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Fiorina’s Bad Proposal for U.S.-China Relations

Now that Walker is out of the running, someone has to take up his mantle of endorsing simplistic foreign policy proposals. Fiorina has accepted [1] the role:

Republican presidential hopeful Carly Fiorina joined her GOP rivals Tuesday in saying Chinese President Xi Jinping should not be honored with a state dinner at the White House.

The former Hewlett-Packard CEO said during a national security forum in South Carolina that she still would meet privately with Xi. But she said she’d cancel the dinner as just one step in a new hard line against Beijing, which she criticized for cybersecurity threats, Xi’s military buildup in the South China Sea and human rights abuses. Fiorina said China, together with Russia and Iran, are aggressors that she would curtail if elected.

This is just as misguided and silly as it was when Walker first suggested it. Does anyone suppose that the Chinese president will become more accommodating or reasonable on outstanding disputes after he has been publicly humiliated with the cancellation of a state dinner? No, of course not. The Chinese government would be insulted, and would almost certainly become more intransigent on any issue that the U.S. wanted to address. Diplomatic snubs can sometimes have their uses, but gratuitously insulting the leader of another major power just to strike a “tough” pose for a domestic audience is not one of them. Fiorina says that she “still would meet privately with Xi,” but why does she assume that he would have any interest in such meetings after being publicly embarrassed? She is demanding that the U.S. engage in exactly the sort of high-handed behavior that the Chinese and many other nations find so objectionable in how the U.S. deals with other governments, but she doesn’t think this will have any adverse consequences for securing Chinese cooperation in the future.

It is a lousy idea, but it is in line with Fiorina’s generally confrontational approach to foreign policy. She declared that she would not “tolerate” Chinese military outposts in the South China Sea. This is a good example of making a rhetorical commitment that she almost certainly wouldn’t be able to keep without risking a major incident. When a politician insists that something is intolerable or unacceptable, that implies a willingness to take aggressive action to stop it, or else it is reckless, empty rhetoric. Either way, it tells us that Fiorina’s ideas for China policy are provocative and potentially quite dangerous.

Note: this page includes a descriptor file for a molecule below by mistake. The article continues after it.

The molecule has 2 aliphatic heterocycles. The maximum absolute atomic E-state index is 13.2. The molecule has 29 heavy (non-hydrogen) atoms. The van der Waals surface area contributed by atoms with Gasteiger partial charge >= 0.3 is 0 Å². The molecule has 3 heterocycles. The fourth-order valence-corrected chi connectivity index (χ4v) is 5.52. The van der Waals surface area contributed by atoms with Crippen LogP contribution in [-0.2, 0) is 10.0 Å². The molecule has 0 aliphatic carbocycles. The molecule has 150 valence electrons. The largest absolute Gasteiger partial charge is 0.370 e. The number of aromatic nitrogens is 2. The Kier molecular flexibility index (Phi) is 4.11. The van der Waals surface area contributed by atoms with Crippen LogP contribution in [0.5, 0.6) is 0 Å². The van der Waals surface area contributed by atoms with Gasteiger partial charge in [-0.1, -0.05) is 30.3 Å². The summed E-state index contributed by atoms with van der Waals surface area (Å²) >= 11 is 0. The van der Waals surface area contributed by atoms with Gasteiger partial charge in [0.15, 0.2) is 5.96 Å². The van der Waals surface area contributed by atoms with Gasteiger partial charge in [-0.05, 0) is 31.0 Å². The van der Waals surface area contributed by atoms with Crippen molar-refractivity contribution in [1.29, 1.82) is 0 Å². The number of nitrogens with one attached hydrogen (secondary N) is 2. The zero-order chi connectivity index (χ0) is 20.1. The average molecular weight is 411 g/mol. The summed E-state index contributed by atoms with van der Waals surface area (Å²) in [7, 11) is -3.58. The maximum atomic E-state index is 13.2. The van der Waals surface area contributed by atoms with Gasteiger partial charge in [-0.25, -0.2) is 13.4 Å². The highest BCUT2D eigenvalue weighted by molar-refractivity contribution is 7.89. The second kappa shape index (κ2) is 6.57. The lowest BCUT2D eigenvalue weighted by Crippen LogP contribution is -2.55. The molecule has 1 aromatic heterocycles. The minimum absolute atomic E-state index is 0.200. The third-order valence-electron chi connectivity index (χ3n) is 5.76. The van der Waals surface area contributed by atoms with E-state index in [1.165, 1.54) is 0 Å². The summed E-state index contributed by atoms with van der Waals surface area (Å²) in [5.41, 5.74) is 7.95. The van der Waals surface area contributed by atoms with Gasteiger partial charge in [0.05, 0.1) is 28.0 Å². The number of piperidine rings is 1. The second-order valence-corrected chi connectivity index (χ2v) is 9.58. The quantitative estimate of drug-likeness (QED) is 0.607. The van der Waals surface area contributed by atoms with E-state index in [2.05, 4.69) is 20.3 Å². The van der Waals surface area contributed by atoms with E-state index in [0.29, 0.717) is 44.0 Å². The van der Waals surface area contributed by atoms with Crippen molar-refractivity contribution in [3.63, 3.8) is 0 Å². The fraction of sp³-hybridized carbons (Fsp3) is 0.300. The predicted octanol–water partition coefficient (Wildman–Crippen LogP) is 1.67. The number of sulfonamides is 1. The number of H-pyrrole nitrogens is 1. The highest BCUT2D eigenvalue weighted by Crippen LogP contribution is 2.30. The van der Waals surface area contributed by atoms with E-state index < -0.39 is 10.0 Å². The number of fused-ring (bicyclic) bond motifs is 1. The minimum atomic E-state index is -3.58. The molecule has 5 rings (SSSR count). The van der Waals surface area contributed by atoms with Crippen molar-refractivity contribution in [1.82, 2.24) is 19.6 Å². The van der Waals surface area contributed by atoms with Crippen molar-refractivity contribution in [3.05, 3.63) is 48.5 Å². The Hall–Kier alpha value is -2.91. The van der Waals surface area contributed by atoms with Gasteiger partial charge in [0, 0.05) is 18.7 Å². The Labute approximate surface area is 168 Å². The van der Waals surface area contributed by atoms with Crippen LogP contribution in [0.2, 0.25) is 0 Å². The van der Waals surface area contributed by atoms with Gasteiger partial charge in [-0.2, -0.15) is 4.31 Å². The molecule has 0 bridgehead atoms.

15 Comments (Open | Close)

15 Comments To "Fiorina’s Bad Proposal for U.S.-China Relations"

#1 Comment By grumpy realist On September 22, 2015 @ 5:15 pm

It’s easy to see how she ran HP into the ground. Carly, you can’t fire the leader of another country.

#2 Comment By Grumpy Old Man On September 22, 2015 @ 5:50 pm

Her answers are crisp and many are wrong. I suspect she wants the world to think she’s tough, even though she’s a woman. An unfortunate attribute of glass-ceiling breakers.

Somebody should give a speech blasting these people for preferring petty confrontations and war to diplomacy. Fools. Dangerous fools.

#3 Comment By SteveM On September 22, 2015 @ 6:10 pm

Assuming the Carly put her finger up to feel which way the ideological wind is blowing in the Republican Party, her foreign policy belligerence merely validates that what is left of conservationism is firmly in the death grip of the Beltway Neocon Nomenklatura.

Rand Paul with his ill advised attempt at coöpting the war-mongers has dissipated himself into a presidential after thought.

Too bad…

#4 Comment By Myron Hudson On September 22, 2015 @ 6:33 pm

My wife constantly claims that if women ran the world it would be more peaceful. Of course she does not read the news. It scares her. Fiorina, Palin, Clinton, Albright, Noonan, Bachman, Rubin et al are all right eejits and the world would not be more peaceful if these wannabes ran it.

I think Grumpy Old Man has a good point but based on his name we have a lot in common.

Still, it would play out interestingly. USA: Forget the State dinner; we’re publicly dissing you. Come around to the servants’ entrance and we’ll have a chat. China: Oh, we were just on our way to Belgium, but thanks anyway. Find someone else to buy your T-bills.

#5 Comment By Scott F. On September 22, 2015 @ 6:33 pm